Ku Klux Klan members are still allowed to pass out pamphlets warning white Americans about "violent black on white crime" while wearing robes and hoods in the small Missouri town of Desloge.
They'll just have to stick to the sidewalk.
That's the ruling from the three-judge panel of the U.S. 8th Circuit Court of Appeals, which rejected the lawsuit from the Traditionalist American Knights of the Ku Klux Klan -- one of the five active KKK offshoots in Missouri -- over the town's rules for leafleting.
The KKK has been fighting in court battles for two years for the right to pass out leaflets to drivers in Desloge, a small town about 60 miles south of St. Louis with a 97 percent white population. The town says its rule against standing in roadways to hand information to motorists is designed to protect public safety, not to limit anyone's freedom of speech.
A district court originally ruled in the KKK's favor, saying Desloge's ordinance was not specific enough and violated the group's First Amendment rights. This month the appellate court sided with the town's safety argument and overturned the lower court's decision.
"The record here does not indicate that the city's real motive for curtailing speech activities was to discriminate against particular messages," circuit judge Diana E. Murphy wrote in the decision.
The Klan regularly passes out leaflets on public streets and sidewalks, sometimes while wearing their hoods and regalia, to spread messages about the dangers of methamphetamine to the "White Race," a "warning for White Americans" about "violent black on white crime," organizing neighborhood watches, obtaining firearms for protection, and defending "White Christian culture [and] the future of our nation" against Shariah law, according to the lawsuit.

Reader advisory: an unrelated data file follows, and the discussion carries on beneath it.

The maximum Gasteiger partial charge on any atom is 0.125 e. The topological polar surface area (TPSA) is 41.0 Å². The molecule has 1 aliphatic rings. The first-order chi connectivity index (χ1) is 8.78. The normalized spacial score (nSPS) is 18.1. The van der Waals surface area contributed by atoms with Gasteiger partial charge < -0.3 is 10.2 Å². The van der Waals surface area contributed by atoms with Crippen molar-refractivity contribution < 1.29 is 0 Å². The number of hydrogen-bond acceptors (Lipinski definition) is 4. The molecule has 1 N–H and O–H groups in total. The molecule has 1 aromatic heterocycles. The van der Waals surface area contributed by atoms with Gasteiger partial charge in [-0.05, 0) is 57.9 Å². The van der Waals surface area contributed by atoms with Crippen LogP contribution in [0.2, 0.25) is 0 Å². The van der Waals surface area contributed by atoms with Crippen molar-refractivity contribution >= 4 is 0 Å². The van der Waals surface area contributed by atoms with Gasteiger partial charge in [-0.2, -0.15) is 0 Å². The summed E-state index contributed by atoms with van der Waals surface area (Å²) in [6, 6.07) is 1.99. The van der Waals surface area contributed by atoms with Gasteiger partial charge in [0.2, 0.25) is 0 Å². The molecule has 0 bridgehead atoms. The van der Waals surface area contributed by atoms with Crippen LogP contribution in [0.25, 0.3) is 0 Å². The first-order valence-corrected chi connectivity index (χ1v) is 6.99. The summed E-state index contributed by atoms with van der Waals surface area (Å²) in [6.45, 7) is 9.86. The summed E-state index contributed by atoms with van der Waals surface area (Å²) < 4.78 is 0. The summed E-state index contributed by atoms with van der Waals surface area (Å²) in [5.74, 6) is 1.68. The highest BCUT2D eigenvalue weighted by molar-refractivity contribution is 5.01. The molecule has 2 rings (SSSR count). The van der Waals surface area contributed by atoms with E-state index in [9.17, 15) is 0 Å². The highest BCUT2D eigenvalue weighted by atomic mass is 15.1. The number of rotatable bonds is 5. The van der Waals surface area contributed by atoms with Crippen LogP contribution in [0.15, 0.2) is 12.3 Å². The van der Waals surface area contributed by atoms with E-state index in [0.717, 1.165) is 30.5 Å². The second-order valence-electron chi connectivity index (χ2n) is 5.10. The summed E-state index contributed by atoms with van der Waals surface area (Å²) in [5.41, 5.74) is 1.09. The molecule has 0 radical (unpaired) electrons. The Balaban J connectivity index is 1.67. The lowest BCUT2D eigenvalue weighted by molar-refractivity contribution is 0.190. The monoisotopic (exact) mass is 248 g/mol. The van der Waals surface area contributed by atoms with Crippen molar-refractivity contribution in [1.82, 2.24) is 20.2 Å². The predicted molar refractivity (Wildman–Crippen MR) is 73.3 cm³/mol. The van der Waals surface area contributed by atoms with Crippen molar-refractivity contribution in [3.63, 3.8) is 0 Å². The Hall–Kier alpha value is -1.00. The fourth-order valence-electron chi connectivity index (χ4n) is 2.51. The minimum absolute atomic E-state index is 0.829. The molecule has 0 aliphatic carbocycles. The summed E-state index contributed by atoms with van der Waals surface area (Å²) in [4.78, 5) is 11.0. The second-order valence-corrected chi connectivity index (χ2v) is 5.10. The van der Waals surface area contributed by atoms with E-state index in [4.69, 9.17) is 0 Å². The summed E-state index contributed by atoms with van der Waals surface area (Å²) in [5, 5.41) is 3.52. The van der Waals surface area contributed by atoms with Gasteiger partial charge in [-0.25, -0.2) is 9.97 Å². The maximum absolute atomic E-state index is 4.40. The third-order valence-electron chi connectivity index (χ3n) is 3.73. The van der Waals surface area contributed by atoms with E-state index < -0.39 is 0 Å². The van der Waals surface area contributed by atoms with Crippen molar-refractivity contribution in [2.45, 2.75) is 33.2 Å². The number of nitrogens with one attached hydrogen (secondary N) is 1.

The leaflets list a P.O. Box address for the KKK in Park Hills, a Missouri town one and a half miles south of Desloge.
In Desloge, the Klan's original strategy was to hold the pamphlets up at a four-way stop intersection. When someone in a car indicated that he or she wanted a leaflet, a group member would step into the street to supply one.
But that violates the town's ordinance against entering a roadway to pass out information or to solicit. The court's ruling supported the town ordinance, saying the KKK can choose a different, safer method for distributing leaflets.
Frank Ancona, the imperial wizard of the KKK, testified during the trial that Klan members are "white Christian patriots" trying to advance white supremacist principles.
"We do not commit acts of violence, and we believe in perpetuating our race," Ancona said. "We believe in having children and grandchildren, white ones."
In November, Ancona told Daily RFT the protests in Ferguson was bolstering the group's recruitment.
"These Ferguson protesters are the best recruiters since Obama," he said. "Normally we might hear from ten people a week in Missouri, and now we're hearing from more like fifty people a week. Sometimes, depending on these news stories, we get 100, 200 calls in a day."
But experts say the KKK tends to over-exaggerate its numbers.
"It's common for extremist groups in general, and Klan groups in particular, to make extravagant claims about their membership," said Mark Pitcavage, director of investigative research for the Anti-Defamation League. "But the reality is that they can never back up those claims with real-world evidence."
Here's the appellate court's ruling:
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